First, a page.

Cu Chi Tunnels

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Get a glimpse into what life was like for the Viet Cong during the Vietnam War at the Cu Chi Tunnels near Saigon.
Interior photo of Cu Chi Tunnels Ho Chi Minh City Vietnam

The Cu Chi Tunnels are a tunnel complex used by the Viet Cong during the Vietnam War. The tunnel system has been preserved by the Vietnamese government and is now one of the most popular tourist attractions in Ho Chi Minh City.

Cu Chi Tunnels History

The Cu Chi tunnels were built during the 1940s while the Vietnamese were in their war of independence from the French colonial government. The tunnels were expanded throughout the 1960s as America began to increase its military footprint in Vietnam. By the end of the Vietnam War, the Cu Chi tunnel complex spanned over 75 miles long. Most, if not all, was dug by hand.

The tunnels were used to house and hide troops during the Vietnam War as well as some of the civilian population that was in areas being attacked by the Americans. The tunnels had more than living quarters, there were hospitals, food stores, and weapons caches.

The Cu Chi tunnels were used as communication and supply lines connecting large areas of South Vietnam. 

At one point during the war, they connected Viet Cong bases from Saigon to the Cambodian border.

The Cu Chi tunnels are located in the northwest of Ho Chi Minh City, formerly known as Saigon during the Vietnam War. The Viet Cong were able to launch many attacks on Saigon and surrounding areas from these tunnels, including the massive Tet Offensive.

The Americans had tried to destroy the tunnels on several occasions, including several large offensives. 

They tried carpet-bombing the area with B-52 bombers, ground assaults, chemical weapons, and even putting soldiers armed with nothing more than a flashlight, handgun, and some explosives. 

The latter were infamously known as “Tunnel Rats.”

The attempts to destroy the tunnels were not successful.

Cu Chi Tunnels Tour

Visitor trying to fit inside Cu Chi Tunnels
You can get your photo taken trying to squeeze into one of the small tunnel openings.

Today, tourists can visit the tunnels and experience a bit of what life was like for those soldiers living in and fighting from them. A Cu Chi Tunnel tour is one of the most popular day trips from Ho Chi Minh City (HCMC).

While you can tour the Cu Chi Tunnels on your own, it is highly recommended to go with a tour guide. 

A guide will show you around the site, often pointing out things you may miss on a self-guided tour. They provide lots of valuable insight and information, plus they are a great resource for any questions that are bound to come up during your visit.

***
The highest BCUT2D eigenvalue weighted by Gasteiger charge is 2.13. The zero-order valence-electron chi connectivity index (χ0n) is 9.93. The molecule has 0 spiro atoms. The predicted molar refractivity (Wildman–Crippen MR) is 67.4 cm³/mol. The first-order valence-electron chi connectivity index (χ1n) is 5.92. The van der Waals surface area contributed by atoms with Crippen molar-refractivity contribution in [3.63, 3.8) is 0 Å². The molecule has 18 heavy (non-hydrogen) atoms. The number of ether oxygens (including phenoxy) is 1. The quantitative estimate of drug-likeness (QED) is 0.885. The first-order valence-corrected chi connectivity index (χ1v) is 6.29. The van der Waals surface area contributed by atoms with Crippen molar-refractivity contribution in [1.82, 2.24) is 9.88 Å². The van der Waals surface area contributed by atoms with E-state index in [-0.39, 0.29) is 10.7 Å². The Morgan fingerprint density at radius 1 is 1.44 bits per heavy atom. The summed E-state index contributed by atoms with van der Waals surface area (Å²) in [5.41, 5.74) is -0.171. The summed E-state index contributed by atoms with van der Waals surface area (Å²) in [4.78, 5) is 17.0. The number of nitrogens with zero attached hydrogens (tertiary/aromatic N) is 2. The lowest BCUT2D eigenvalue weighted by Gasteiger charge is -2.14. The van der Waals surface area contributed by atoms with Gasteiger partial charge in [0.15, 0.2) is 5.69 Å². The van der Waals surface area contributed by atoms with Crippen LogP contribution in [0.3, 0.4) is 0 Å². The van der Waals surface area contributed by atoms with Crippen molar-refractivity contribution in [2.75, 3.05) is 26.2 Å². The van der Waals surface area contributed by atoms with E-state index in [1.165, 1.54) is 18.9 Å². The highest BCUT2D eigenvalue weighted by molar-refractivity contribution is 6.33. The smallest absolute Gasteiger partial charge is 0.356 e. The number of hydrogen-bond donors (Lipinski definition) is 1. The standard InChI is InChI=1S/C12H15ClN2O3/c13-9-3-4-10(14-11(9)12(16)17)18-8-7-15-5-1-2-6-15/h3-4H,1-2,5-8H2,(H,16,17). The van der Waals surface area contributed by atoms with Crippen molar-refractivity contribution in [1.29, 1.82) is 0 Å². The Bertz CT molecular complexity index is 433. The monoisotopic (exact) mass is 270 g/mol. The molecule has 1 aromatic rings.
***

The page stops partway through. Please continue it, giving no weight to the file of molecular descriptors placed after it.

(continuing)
You can go on a private or group tour. Most group tours are small, with around 6 – 10 people. Booking a tour of Cu Chi is easy, you can do it online or most hotels will book a tour for you.

What To Expect On The Tour

If you book a group tour a van will pick you up at your hotel in the morning. Once all the tourists are on board, you’ll head out to the tunnels which are about a 1-hour drive northwest of Ho Chi Minh City.

Expect a stop on the way at some sort of craftsman shop to seem Vietnamese crafts being made, which will culminate in a gift shop. Once that part of the “tour” is done, you’ll be on your way to the tunnels.

The first stop is a pit, covered with a roof to keep you out of the sun, which serves as an auditorium. A presenter will show a model of the temples and play a black and white propaganda film from the 70s to give you some background on the site’s history.

From there it’s time to start the rest of the tour with your guide.

Exhibits At Cu Chi Tunnels

This is a walking tour where you’ll see some of the various key features. You’ll see entrances to the tunnels, well-hidden air vents, and several exhibits with tanks and other armaments as well as mannequins dress as Viet Cong in several settings. These are spots where the guide will stop and impart some more history and information about the tunnels.

One intriguing stop is the examples of some of the various booby traps that the Viet Cong used to protect the area. They are nasty pieces of engineering meant to maim or kill the U.S. or South Vietnamese soldiers. From a covered hole with sharpened stakes at the bottom, called punji sticks, to more menacing traps that would swing from trees to impale soldiers.

Several sections of the Cu Chi tunnel are available for tourists to crawl through. 

They are very small, dark, and can be a little claustrophobic. They’ve been enlarged to accommodate Western tourists, but you can still plan on a tight fit, and if tall you’ll be crawling through on hands and knees.

The sections you can crawl through aren’t very long, but enough for you to get a real feeling of what it might have been like to live down there or be one of the American Tunnel Rats.

Firing Range At Cu Chi Tunnels

A popular stop on the tour is the firing range. Here you can fire all types of guns from the Vietnam war. From an M-16 to a fully automatic M-60 and many other types of firearms. You need to pay for the ammunition, so how many rounds you get to fire is only limited by your wallet.

Are the Cu Chi tunnels worth visiting?  Absolutely.  It is informative, interactive, interesting, and thought provoking. 

If You Go To Cu Chi

While most guides refer to the Cu Chi tunnels as if they are one place, there are actually two Cu Chi Tunnel locations. One at Ben Duoc and the other at Ben Dinh. Ben Dinh is where most of the tours go. The tunnels are shorter, wider, and made for tourists. It is also closer to HCMC (Saigon) and it has the shooting range. This summary covers what to expect at the Ben Dinh tunnel site.

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